One Team, Three Stats: Jrue Holiday's return sparks Pelicans' turnaround
The New Orleans Pelicans got off to a rough start this season, losing their first eight games while ranking 29th in the league in offensive efficiency. Anthony Davis was putting up big numbers, but his supporting cast wasn’t very supporting.
But things have turned around quickly. The Pelicans are 5-2 since that 0-8 start and are on a three-game winning streak that coincides with the season debut of Jrue Holiday, who missed the first 12 games attending to his wife and newborn daughter.
The Basics – New Orleans Pelicans
Pace: 100.9 (9th)
OffRtg: 100.5 (24th)
DefRtg: 103.2 (15th)
NetRtg: -2.7 (20th)
Pelicans links: Team stats | Player stats | Player shooting | Lineups
Four of their five wins have come against teams that were in the playoffs last season. And with Tuesday’s win in Atlanta, the Pelicans passed the Minnesota Timberwolves to move into 12th place in the West. They can keep climbing when they host the Wolves in the second game of ESPN’s Wednesday double-header (9:30 p.m. ET).
The Pelicans have outscored their opponents by 30 points in Jrue Holiday’s 80 minutes on the floor.
That’s a small sample size (three games) within a small sample size (less than 20 percent of the season). But when a team is missing one of its best players 12 games and suddenly starts playing better upon his return, the results are hard to ignore. Holiday hasn’t only given the Pelicans good shooting (52 percent) and solid playmaking (20 assists, seven turnovers), they’ve been better with him on the floor.
Holiday has been coming off the bench. Interestingly, the Pelicans are a plus-27 in 37 minutes (and have been particularly good defensively) with Holiday on the floor with starting point guard Tim Frazier and plus-3 in 43 minutes with Holiday on the floor without Frazier.
Though the Pelicans obviously missed Holiday, the point guard position wasn’t their biggest problem. Frazier has been one of the team’s best shooters and has more assists to Davis than any player in the league has to a single teammate.
So, at least until the other New Orleans guards start to shoot better (see below), expect more of Holiday sharing the backcourt with his fellow point guard.
The Pelicans are one of two teams that ranks in the top 10 in percentage of shots that have come from outside the paint and in the bottom 10 in effective field goal percentage on those outside-the-paint shots.
* Effective field goal percentage (eFG%) = (FGM + (0.5 * 3PM)) / FGA
The other team is the Dallas Mavericks, who have worse issues. Essentially, both are jump-shooting teams that haven’t shot well.
Buddy Hield (8-for-19 from mid-range, 16-for-66 from 3-point range) has an effective field goal percentage of 37.6 percent from outside the paint, a mark that ranks 143rd among 157 players who have attempted at least 50 shots from the outside. With one more attempt, Terrence Jones (34.7 percent on 49 attempts) would rank even lower. E’Twaun Moore (46.6 percent on 87 attempts) is also below the league average (46.8 percent).
But the biggest problem may be Davis, who has taken the most jump shots on his team, with an effective field goal percentage of 43.4 percent from outside the paint. That’s only a small drop from how effectively he shot from outside the paint last season (43.6 percent), but every year, Davis moves further away from the basket, with the percentage of his shots coming from outside the paint creeping above 50 percent for the first time this season.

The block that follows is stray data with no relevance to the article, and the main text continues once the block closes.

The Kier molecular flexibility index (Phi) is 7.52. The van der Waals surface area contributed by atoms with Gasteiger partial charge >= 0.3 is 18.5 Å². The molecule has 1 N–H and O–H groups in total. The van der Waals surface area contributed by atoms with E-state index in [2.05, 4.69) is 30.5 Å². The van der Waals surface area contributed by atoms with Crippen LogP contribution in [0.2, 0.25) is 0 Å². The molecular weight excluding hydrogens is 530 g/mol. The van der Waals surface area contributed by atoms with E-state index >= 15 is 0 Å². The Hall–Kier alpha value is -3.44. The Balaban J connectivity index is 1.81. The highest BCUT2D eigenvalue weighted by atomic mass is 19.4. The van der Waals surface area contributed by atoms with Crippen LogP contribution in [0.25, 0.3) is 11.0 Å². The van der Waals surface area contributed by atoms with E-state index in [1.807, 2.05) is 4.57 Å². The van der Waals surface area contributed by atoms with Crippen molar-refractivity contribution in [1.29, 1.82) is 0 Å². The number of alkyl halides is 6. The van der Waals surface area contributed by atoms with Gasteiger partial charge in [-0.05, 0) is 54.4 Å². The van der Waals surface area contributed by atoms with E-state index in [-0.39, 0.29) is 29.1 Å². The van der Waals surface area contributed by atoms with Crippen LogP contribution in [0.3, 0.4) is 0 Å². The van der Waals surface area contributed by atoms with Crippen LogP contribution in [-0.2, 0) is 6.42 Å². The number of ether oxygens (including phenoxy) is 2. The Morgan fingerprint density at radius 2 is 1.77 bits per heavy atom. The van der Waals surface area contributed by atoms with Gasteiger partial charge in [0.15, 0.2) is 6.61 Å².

Davis is a decent mid-range shooter at 43.3 percent from between the paint and the 3-point line over the last three seasons. But even good mid-range shooting is inefficient. And while Davis is comfortable enough to attempt a couple of threes per game, his mid-range volume is still very high.
It’s especially concerning when you consider the drop-off in the percentage of Davis’ shots that have come from the restricted area. That number is down to just 26 percent, from almost double that in his rookie season. Every year, Davis has seen a pretty dramatic reduction in the best shots on the floor (as a percentage of his total shots).
As a whole, the league takes about 32 percent of its shots from the restricted area. A 6-foot-10 guy who can jump and finish like Davis shouldn’t be well below that mark.
Holiday’s return should help Davis get more dunks and layups, though he’s taken just 13 (21 percent) of his 61 shots in the last three games from the restricted area.
Davis has seen an increase in his free throw rate, from 38 attempts per 100 shots from the field last season to 49 this season. But his shot selection still keeps him from being as efficient a scorer as he should be.
The Pelicans have been 5.1 points per 100 possessions better offensively with Davis at center (105.8) than with Davis at power forward (100.7).
Davis has started 10 of his 14 games at the four, alongside Omer Asik. But he has played more minutes at center than at power forward (with either Asik or Alexis Ajinca on the floor). And the Pelicans have been more effective in those minutes.
The Pelicans were a minus-46 with Davis at center before Holiday’s return. Over the last three games, they’re a plus-37 with him at center.
And yes, Davis does get to the basket more when he’s playing center. This season, when Asik or Ajinca have been on the floor, only 21 percent of his shots have come from the restricted area. When Davis has been the center, 29 percent of his shots have come from the restricted area.
Of course, the Pelicans will probably never make Davis a full-time center, believing that some minutes at the four saves him some wear and tear. Considering his injury history, that seems like a valid precaution. He’s missed 69 games in four-plus seasons with a variety of ailments.
John Schuhmann is a staff writer for NBA.com. You can e-mail him here, find his archive here and follow him on Twitter.
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